MPIP: Melanoma Patients Information Page

The MPIP is the oldest and largest community of people affected by melanoma hosted through the Melanoma Research Foundation. It is designed to provide support and information to caregivers, patients, family and friends. Once you have been touched by melanoma—either as a patient or as a family member or friend of a patient—you become part of a community. It is not a community anyone joins willingly. But if you must be part of this group, you will find no better place to find the tools you need in your journey with this cancer, and the friends who can make that journey more bearable.

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http://www.environment.nsw.gov.au/radiation/radiationpubs.htm

 

I urge everyone who wants to see changes in their own indoor tanning laws to write in and support this initiative; I know from first hand experience that Australia is referenced when other areas are struggling to make changes. For example, in Canada, the federally funded Canadian Partnership Against Cancer recently commissioned a study titled The Economic Burden of Skin Cancer in Canada.  http://www.partnershipagainstcancer.ca/wp-content/uploads/Economic-Burden-of-Skin-Cancer-in-Canada-Report-Final1.pdf   In it the long established (and aggressive) Australian SunSmart program was used to calculate cost savings. The direct and indirect costs avoided during a twenty eight-year modelling period were estimated to be two point twelve billion dollars, or 7.8 times the cost of prevention.

For more than a decade the Canadian government has spent tax dollars educating school children about the dangers of ultra violet overexposure. When contacted, the Consumer and Clinical Radiation Protection Bureau advised me their Sunsmart program has sent out some eighteen thousand classroom kits and reached approximately five hundred and fifty thousand students over the years. Clearly education is not enough. It alone is not decreasing the health care burden. Nor the human carnage. It certainly didn’t keep my teens out of the salons; it took their mother's melanoma diagnosis to do that.  

This may sound like a rant and I guess it is, but I believe in putting this stuff here so others who come behind me looking to make changes might find a little extra ammo:)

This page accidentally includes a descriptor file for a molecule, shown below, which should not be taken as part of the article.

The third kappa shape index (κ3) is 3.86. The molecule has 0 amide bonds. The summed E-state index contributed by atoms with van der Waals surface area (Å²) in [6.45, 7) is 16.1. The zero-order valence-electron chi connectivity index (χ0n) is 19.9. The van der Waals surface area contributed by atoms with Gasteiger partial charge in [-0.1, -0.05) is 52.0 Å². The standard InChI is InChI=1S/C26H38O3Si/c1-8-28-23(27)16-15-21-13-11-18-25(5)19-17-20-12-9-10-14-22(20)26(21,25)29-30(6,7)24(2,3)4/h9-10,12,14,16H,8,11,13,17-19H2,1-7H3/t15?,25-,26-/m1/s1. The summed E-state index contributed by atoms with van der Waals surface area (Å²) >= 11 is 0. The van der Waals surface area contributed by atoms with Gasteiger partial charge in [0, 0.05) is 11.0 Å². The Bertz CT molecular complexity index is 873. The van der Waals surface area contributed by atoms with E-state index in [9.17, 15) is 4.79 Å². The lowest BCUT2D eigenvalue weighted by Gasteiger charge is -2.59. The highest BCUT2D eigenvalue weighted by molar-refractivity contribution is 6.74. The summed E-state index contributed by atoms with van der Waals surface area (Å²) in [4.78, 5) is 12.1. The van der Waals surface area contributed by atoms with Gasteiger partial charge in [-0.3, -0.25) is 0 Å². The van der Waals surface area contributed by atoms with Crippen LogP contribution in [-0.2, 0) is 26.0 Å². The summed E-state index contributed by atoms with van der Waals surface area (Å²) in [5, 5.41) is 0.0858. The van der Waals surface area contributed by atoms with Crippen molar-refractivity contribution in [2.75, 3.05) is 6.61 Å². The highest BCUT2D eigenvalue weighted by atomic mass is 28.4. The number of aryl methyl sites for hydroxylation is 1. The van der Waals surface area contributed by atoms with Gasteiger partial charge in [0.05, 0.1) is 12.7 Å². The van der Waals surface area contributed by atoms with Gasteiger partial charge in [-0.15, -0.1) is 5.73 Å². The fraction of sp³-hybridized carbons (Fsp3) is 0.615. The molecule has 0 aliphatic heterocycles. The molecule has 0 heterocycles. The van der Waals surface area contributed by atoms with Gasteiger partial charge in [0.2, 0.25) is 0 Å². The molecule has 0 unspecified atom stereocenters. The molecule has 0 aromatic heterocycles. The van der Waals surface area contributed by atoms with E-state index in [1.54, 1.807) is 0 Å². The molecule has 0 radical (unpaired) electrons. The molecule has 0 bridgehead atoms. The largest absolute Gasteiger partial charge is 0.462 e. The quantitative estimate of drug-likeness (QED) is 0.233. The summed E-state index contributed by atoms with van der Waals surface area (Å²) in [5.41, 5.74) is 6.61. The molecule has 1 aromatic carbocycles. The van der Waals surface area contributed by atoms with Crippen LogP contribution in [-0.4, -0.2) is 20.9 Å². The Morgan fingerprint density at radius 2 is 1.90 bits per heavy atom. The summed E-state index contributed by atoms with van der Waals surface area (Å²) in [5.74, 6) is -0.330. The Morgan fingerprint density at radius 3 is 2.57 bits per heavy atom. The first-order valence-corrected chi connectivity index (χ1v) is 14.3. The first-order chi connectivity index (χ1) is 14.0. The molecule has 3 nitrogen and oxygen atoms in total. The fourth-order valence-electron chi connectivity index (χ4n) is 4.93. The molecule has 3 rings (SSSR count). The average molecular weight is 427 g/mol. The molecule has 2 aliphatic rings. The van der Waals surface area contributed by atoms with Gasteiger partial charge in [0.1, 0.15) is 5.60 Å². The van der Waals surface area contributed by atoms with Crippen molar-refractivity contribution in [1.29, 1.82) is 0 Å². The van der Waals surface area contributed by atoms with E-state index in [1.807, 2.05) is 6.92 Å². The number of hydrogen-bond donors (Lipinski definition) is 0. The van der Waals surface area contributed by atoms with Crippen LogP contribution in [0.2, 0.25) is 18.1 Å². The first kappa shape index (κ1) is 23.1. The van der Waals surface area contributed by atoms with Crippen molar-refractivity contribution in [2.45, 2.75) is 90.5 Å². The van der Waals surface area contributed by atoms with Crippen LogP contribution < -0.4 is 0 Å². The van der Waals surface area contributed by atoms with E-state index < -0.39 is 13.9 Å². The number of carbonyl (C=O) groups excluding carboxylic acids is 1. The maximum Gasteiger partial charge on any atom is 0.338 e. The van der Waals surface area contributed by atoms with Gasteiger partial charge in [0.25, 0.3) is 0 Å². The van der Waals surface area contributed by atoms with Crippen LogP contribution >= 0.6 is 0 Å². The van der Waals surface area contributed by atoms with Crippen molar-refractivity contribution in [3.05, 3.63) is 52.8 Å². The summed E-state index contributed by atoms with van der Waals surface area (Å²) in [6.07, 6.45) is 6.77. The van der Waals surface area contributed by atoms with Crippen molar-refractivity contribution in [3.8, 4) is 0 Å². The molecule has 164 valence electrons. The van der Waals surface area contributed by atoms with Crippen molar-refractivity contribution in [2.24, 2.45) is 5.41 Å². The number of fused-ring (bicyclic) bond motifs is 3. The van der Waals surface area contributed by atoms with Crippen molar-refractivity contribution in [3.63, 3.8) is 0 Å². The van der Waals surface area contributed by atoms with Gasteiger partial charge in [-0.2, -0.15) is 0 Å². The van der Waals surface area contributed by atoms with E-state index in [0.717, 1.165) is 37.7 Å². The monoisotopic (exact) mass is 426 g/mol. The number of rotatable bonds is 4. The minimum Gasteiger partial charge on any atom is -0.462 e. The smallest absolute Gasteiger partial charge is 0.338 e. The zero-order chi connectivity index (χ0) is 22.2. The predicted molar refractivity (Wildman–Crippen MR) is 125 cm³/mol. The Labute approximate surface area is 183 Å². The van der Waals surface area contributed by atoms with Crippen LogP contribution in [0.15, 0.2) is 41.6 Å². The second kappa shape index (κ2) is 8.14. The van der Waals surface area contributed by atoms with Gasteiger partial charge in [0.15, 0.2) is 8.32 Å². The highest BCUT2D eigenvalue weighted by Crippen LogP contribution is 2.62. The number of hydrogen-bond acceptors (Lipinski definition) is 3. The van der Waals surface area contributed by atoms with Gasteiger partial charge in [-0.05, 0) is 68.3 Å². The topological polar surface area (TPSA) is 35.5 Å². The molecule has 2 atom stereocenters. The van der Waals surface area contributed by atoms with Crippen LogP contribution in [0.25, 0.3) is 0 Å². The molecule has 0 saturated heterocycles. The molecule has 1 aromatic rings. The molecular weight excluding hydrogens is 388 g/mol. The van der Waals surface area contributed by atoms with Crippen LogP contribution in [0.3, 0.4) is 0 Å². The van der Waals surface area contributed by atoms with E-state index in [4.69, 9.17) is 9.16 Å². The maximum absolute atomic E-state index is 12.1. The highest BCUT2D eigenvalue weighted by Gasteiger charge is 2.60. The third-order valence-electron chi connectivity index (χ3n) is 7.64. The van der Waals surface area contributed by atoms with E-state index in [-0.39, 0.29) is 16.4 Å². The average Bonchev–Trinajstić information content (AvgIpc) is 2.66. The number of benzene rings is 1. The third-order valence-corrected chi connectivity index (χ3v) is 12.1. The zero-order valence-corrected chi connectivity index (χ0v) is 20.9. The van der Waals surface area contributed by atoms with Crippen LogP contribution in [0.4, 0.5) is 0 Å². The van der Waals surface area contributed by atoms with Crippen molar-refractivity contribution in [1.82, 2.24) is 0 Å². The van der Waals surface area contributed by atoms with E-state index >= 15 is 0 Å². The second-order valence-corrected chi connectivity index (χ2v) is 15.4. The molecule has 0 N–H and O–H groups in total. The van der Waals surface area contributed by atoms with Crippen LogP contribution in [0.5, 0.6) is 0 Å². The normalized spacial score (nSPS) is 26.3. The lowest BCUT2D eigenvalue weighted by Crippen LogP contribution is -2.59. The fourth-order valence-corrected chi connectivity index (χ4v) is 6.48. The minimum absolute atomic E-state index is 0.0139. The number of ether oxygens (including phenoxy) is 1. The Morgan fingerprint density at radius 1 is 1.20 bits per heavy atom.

thanks, linda (our politicians in Victoria BC vote on tanning bylaws Dec 8th!!) 

 

Proposed amendments to the Radiation Control Regulation 2003

The New South Wales Government proposes amendments to the Radiation Control Regulation 2003 to strengthen existing controls on the use of ultraviolet tanning units and mitigate the harmful effects associated with the use of commercial UV tanning units used for cosmetic purposes.

The Regulation currently prohibits the use of commercial cosmetic UV tanning units by persons under the age of 18 years and by persons with Skin Photo Type 1, and contains other rules for persons who carry on solaria businesses and persons who operate tanning units.

The Government proposes to strengthen the Regulation by:

  • increasing the minimum age at which a person may be allowed to use a commercial cosmetic UV tanning unit to 25 (from 1 April 2011)
  • extending the range of persons excluded from using a tanning unit from persons with Skin Photo Type 1 up to Skin Photo Type 2 (from 1 April 2011)
  • increasing the minimum age at which a person may be allowed to use a commercial cosmetic UV tanning unit to 30 years (from 1 August 2011).

Announcement by Minister for Climate Change and the Environment.

DECCW is seeking your comments on the proposal.

Please provide any written comments by 21 January 2011 to:
Manager Hazardous Materials and Radiation
Department of Environment, Climate Change and Water
PO Box A290
SYDNEY SOUTH NSW 1232

or email to: radiation@environment.nsw.gov.au

 

All feedback received will be considered and taken into account in the review process. If you have any enquiries regarding the proposal, please contact the radiation line at DECCW on (02) 9995 5959.

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Melanoma Mom's picture
Replies 13
Last reply 11/29/2010 - 6:24am

Is doing genomic hybridization and analysis "standard" practice these days for melanoma patients?